In case you haven’t heard, Pittsburgh’s going to the Super Bowl!
They are climbing the stairway to SEVEN.
They are knocking at SEVEN’s door.
Genaro Armas of AP looks at the phenomenon of Steeler Fever:
Proud, tough and resilient. The same adjectives that could describe the Pittsburgh Steelers could also apply to their large and fiercely loyal fan base.
“It’s in your blood. I have the Terrible Towel that I was wrapped in as a baby,” said Rob Mowry, 35. The Pittsburgh-area native manages a trading company and owns a restaurant in Chicago, but still flies back to western Pennsylvania at least four times a year to watch Steelers games.
A yellow placard taped to a car window in a hotel parking garage offered a reminder through a new signature phrase: “Knocking On 7’s Door.”
After another AFC title trophy presentation at Heinz Field, team president Art Rooney II spoke Sunday night of “finishing the job.”
“Steeler Nation, we’re going to Dallas,” he proclaimed. The Steelers, known as a model NFL franchise, have been run by three generations of the Rooney family.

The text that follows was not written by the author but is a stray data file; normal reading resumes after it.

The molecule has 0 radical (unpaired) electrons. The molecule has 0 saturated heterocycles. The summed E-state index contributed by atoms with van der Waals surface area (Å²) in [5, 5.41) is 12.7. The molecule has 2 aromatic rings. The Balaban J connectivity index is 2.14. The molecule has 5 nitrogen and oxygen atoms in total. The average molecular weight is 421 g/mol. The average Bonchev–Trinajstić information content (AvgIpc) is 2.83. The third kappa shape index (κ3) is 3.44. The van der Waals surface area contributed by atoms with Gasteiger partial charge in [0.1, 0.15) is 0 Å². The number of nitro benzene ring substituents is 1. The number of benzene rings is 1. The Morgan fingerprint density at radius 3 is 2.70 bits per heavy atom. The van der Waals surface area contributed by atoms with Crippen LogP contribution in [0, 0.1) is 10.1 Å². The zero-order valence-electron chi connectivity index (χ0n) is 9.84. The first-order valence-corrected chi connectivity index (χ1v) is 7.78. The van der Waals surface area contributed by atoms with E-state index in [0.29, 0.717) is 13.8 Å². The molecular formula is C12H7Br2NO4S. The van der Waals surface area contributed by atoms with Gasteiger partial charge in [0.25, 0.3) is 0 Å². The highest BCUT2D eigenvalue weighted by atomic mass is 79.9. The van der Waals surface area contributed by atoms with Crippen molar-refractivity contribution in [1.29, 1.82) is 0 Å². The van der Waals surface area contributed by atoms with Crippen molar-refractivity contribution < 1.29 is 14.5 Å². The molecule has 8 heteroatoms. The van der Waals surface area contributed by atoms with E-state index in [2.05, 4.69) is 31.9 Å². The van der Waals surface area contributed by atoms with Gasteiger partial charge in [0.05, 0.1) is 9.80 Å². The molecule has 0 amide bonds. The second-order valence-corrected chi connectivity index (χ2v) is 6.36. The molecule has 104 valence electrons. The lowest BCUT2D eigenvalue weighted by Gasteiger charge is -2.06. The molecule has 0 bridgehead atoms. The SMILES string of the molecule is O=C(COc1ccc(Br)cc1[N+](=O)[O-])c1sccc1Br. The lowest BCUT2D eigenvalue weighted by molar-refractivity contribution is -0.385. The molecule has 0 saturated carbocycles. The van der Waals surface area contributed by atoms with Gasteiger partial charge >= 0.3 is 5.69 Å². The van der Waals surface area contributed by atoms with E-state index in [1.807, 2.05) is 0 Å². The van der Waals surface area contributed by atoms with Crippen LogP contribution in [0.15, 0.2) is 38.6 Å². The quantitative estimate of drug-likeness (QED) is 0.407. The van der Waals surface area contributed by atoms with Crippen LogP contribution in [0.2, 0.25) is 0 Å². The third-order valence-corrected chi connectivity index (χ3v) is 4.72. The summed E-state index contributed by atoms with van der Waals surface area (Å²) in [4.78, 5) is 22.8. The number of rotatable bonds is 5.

It’s the organization’s mom and pop-type feel that resonates with its fan base, even if the Steelers are a big business and one of the top-selling teams in the NFL. The franchise’s sense of loyalty appeals to the blue-collar sensibilities of western Pennsylvanians.
Many of those who departed [Pittsburgh] took their Steelers allegiance with them and passed it on to children and grandchildren. Those who stayed viewed the team as the common bond that offered a brief distraction from the economy’s harsh realities.
“It’s our way of life,” Coen said. “If you’re in this town, and you’re not a Steelers fan, you’re almost not accepted.”